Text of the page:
Cheque truncation is the process of stopping the flow of the physical cheque issued by a drawer at some point by the presenting bank en route to the drawee bank branch. An electronic image of the cheque is sent to the drawee branch along with the relevant information like the presenting date, presenting banks, MICR etc. This would eliminate the need to move the physical instruments across branches, resulting in an effective reduction in the time required for payment of cheques, the associated cost of transit and delays in processing
Cheque Image and Truncation System (CITS)
The Payment & Settlement System Act No. 28 of 2005 has laid down the procedure for the payment of cheques electronically presented. Cheque Imaging & Truncation System (CITS) is an image-based cheque clearing system, which replaced the physical cheque with electronic information, flowing throughout the clearing cycle. This process eliminated the actual cheque movement in cheque clearing and reduced the delays associated with the physical movement of cheques. The implementation of CITS is an initiative of LankaClear (Pvt) Ltd in association with the Central Bank of Sri Lanka (CBSL) for faster clearing of cheques.
CITS is designed to accept images and MICR data of physical cheques submitted either on CD-ROMs or by direct electronic transfer. As such, the physical movement of cheques is truncated at the point of image capture and hence, the paying Bank not receive a physical cheque during the entire clearing process.
As a measure of enhancing the security of cheque images during the transmission and improve the efficiencies in the clearing cycle, in September 2017, LankaClear (Pvt) Ltd enabled the all-participating banks to submit the images and MICR data of physical cheques through secured virtual private network. This web based system allows the participating banks to upload large volumes of cheques (in batches) and initiate their clearing almost immediately. It cuts down delay in physical movement of CDs, the risk associated with physical movements and eliminated the use of courier service involvement in CITS clearing operation. Further, this system provide security, integrity, non-repudiation and authenticity of the images and MICR data transmitted from the presenting bank to the paying bank through LankaClear (Pvt) Ltd.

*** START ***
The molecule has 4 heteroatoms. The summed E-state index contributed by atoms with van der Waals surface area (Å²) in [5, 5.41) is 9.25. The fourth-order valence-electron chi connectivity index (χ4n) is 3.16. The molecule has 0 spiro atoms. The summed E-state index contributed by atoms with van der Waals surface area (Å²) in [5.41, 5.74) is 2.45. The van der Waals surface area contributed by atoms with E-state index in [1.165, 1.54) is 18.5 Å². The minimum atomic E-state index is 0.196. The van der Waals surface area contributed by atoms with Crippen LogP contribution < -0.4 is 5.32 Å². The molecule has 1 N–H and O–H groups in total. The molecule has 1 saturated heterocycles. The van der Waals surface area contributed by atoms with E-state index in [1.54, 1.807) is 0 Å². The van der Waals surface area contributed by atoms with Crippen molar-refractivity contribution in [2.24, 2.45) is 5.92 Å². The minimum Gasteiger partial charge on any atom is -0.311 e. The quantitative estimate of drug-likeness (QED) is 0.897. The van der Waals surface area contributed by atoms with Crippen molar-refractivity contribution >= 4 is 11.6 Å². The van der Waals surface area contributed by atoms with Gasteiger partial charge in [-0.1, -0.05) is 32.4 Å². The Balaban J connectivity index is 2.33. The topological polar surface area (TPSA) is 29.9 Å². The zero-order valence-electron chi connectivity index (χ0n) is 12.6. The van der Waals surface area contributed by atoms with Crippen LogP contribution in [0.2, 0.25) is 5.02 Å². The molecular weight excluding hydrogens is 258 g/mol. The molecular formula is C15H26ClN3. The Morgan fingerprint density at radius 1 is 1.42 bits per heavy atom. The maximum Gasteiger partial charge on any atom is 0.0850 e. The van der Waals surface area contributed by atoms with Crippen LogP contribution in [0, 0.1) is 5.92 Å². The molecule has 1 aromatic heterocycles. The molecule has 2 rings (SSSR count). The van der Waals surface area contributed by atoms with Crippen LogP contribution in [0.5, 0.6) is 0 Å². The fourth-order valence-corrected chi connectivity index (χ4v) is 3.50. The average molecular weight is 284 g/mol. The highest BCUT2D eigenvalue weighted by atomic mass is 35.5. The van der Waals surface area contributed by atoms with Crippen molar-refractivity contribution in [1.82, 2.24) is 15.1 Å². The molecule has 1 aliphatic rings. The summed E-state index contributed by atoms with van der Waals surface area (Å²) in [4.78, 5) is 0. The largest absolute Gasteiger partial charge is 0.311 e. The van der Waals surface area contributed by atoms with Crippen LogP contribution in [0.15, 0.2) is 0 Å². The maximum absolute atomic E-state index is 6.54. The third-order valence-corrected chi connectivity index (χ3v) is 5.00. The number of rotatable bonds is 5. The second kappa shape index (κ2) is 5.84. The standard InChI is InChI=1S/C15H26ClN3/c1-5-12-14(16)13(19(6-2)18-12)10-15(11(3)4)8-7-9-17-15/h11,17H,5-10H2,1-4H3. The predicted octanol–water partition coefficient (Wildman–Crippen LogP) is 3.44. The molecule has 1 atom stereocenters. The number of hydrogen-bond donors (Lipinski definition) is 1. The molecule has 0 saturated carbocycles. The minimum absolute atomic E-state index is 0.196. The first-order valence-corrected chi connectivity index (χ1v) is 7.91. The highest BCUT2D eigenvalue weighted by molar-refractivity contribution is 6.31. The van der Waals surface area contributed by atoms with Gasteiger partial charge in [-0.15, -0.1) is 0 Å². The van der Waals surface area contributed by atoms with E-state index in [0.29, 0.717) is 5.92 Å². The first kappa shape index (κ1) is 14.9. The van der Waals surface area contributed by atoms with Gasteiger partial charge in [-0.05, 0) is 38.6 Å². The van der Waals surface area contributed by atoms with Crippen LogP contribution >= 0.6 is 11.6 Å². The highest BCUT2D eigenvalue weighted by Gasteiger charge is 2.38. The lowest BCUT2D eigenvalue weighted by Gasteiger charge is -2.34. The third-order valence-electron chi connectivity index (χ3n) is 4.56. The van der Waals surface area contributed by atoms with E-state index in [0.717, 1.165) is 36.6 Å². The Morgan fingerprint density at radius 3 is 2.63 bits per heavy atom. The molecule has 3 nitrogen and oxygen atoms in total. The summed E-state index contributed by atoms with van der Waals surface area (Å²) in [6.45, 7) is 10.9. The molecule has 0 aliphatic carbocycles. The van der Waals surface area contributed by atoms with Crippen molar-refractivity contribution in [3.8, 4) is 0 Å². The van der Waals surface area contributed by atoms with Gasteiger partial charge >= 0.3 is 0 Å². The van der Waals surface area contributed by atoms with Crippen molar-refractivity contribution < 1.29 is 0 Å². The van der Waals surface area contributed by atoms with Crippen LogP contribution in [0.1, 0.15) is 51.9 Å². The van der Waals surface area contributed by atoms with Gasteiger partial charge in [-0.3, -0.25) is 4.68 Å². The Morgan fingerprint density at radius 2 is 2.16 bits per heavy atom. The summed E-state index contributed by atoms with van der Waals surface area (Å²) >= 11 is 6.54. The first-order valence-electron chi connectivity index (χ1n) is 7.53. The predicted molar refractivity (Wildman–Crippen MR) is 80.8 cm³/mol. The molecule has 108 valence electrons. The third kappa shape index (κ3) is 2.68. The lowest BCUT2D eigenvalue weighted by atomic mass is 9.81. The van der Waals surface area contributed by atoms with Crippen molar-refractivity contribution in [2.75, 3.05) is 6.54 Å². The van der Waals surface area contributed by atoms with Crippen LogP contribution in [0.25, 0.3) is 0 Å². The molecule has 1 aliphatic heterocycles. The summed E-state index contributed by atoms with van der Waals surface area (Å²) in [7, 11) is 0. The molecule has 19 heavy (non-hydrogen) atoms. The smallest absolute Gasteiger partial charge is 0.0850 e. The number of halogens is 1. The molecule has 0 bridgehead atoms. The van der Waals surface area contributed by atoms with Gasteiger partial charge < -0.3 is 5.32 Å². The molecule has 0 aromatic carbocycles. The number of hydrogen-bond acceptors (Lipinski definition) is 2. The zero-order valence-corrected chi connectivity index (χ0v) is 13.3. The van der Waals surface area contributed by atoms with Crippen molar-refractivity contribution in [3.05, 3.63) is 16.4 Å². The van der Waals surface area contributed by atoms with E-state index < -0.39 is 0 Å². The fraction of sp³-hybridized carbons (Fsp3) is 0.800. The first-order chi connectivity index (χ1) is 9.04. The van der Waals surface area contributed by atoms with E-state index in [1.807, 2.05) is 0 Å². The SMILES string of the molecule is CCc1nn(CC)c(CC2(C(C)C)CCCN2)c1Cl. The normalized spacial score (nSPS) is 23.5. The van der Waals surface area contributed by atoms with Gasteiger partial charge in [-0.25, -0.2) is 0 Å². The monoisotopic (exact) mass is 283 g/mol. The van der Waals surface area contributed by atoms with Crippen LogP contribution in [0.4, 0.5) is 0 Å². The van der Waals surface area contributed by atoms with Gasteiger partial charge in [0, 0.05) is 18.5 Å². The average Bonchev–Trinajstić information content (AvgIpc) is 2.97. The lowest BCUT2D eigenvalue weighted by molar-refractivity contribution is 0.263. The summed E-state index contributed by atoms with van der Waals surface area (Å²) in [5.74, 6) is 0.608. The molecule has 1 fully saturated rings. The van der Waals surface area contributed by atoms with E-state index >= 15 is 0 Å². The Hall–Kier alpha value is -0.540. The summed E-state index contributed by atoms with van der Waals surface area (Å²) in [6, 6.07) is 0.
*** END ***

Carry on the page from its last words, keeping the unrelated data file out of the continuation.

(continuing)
Participating Banks have the option to submit the Outward and Outward Return data via LankaClear (LCPL) secured virtual private network during following periods.
1. Faster clearing cycle
Prior to the launch of the CITS ,banks cleared cheques through at least seven clearing systems such as Colombo clearing, Outstation clearing, local clearing etc., and the clearing cycle ranged from 2 to 7 business days. CITS operates on an Island wide singular system which functions on a T+1 basis. Prior to CITS, banks managed their risk during periods of uncertainty, by placing a hold on the funds. The period, during which the funds were kept on hold for various periods, were based on the estimates of banks. With cheque imaging and faster processing times, banks shall be able to reduce “hold periods”.
2. Reduced risk
Civil unrest, floods and other major incidents can disrupt the cheque clearing processes and affect the smooth operations of banks. More common occurrences such as courier delays due to weather conditions can also affect clearing performance. In contrast an exchange based on electronic transmissions can be completed within minutes.
3. Faster cheque tracing and statement re-creation
With imaging, all cheques will be imaged and stored in an electronic archive. An authorized staff member will be able to perform searches from their branch terminal and immediately print a hard copy showing both the front and the rear of the cheque. Statement re-creation will be speedier as well.
4. A variety of ways to access electronic cheque images